On Monday, Twitter temporarily blocked people in India from viewing certain accounts of activists, political commentators, a popular movie star and a top investigative journalism, Caravans, by order of the country government. All accounts have one thing in common – they have criticized India’s Hindu nationalist prime minister, Narendra Modi. Twitter reinstated the accounts more than six hours later, telling government officials that tweets and accounts constitute free speech and trust.
The move comes in a campaign to crack down on dissent in India and raise questions about the role of American tech companies there. Over the past few weeks, the authorities in India have been filed lure cases against journalists known for reporting peasant protests that challenged the Modi government. Over the weekend, police in New Delhi, the capital of India, arrested two journalists, one of them is still in custody.
Last week, the calls to “shoot” protesting farmers tends to last for hours on Twitter, when thousands of tweets encouraging police brutality flooded the platform.
Some of the most prominent accounts that Twitter temporarily blocked in the country include those that tweeted updates about farmers’ protests, in addition to Caravan.
“The Caravan employees feel that Twitter’s decision to keep our official account is the latest in a long list of targeted attacks that have been published in the publication for pursuit of sentences. It’s fearlessly important, ”Vinod K. Jose, the magazine’s executive editor, and one of the journalists who filed his denunciation last week told BuzzFeed News.
After Caravan returned to Twitter, it tweeted, “Our account has been restored. Today more than ever, it is clear that the true media need real allies. We thank our readers, subscribers, and collaborators for their unwavering support. “
In a statement, Twitter said: “Many countries have laws that apply to Tweet and / or Twitter account content. In our constant endeavor to provide our services to people everywhere, if we receive request the correct scope from an authorized entity, from time to time, it may be necessary to deny access to certain content in a particular country. Transparency is critical to protecting freedom of expression, so we have a notification policy on retained content. Upon receipt of a request to retain content, we will immediately notify the affected account holders (unless we are prohibited from doing so, for example if we receive a stamped court order). “
Twitter retains tweets and accounts, including in the US, if it receives “a valid and well-scoped request from an authorized organization,” according to the company. website. These tweets or accounts often show up in the rest of the world. The company states that they “immediately notify affected users unless we are prohibited from doing so” and publishes the above requirements. Lumen, a Harvard University project.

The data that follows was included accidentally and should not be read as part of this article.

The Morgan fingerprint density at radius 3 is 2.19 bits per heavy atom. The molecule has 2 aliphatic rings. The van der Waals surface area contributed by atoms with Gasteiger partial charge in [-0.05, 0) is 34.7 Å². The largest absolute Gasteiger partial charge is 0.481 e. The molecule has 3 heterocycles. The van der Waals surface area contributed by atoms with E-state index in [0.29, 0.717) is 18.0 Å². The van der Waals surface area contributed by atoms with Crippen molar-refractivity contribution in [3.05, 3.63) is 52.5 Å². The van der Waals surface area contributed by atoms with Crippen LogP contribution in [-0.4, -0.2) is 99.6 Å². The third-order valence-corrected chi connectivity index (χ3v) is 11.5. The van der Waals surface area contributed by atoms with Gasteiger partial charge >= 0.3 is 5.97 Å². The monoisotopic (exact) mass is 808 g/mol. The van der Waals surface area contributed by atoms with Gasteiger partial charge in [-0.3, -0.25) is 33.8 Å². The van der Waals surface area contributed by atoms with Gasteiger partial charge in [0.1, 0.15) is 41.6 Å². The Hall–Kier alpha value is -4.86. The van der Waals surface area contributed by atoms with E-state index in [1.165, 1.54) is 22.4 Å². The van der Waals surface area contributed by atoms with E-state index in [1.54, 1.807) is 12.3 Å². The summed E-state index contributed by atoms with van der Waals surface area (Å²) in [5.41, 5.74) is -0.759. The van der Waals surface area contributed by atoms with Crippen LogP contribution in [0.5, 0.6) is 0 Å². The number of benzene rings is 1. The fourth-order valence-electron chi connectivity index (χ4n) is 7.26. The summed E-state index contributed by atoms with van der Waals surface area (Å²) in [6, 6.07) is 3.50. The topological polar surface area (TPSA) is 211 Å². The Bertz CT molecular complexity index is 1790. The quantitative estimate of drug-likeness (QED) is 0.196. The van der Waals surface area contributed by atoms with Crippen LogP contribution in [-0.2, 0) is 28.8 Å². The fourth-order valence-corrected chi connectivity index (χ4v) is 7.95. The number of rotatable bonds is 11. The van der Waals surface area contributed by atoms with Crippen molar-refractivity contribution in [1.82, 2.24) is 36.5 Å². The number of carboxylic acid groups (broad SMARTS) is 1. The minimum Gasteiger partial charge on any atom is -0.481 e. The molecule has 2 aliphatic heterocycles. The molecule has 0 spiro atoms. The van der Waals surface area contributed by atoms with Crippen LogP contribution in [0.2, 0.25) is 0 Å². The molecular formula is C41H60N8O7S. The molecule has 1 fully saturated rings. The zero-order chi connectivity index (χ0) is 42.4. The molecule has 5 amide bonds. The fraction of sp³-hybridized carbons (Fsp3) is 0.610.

But those with accounts temporarily blocked in India say Twitter did not notify them prior to taking action.
“They didn’t contact me before taking action against my account,” Sanjukta Basu, a political commentator with a Twitter account, told BuzzFeed News.
Jose said Twitter did not notify the magazine prior to blocking the account and only received a response from the company an hour after blocking. “Twitter did not disclose where the legal removal request came from,” he said.
BuzzFeed News learned that the legal order came from India’s IT Ministry according to one part The law allows the government to order the removal of content deemed a threat to national security and prevent companies like Twitter from disclosing information about account blocking or tweets. The IT ministry declined to issue an official statement.
Twitter confirmed that the orders were coming from India’s IT Ministry, but said it would not upload them to the Lumen database because the accounts were unlocked.
The company found itself stuck between local law and global human rights standards.
“Internet platforms need to ensure that any action they take on a government order to remove content respects international human rights law standards,” said Raman Jit Singh Chima, national advisor. Senior Economic Officer and Director of Policy Asia Pacific at Access Now, a nonprofit internet advocate, told BuzzFeed News. “They should oppose the excess orders or try to discourage media outlets from explicitly reporting them.”
That may mean, even temporarily, taking actions that seem unimaginable in other countries – actions that lead to harsh criticism.
“Can you imagine @twitter summarizing a New Yorker or Atlantic account after a legal letter?” tweeted Nicholas Dawes, executive editor of City and former director at Human Rights Watch. “Applying human rights-based standards to censor content on a global scale can be difficult, but that’s the job they applied for.”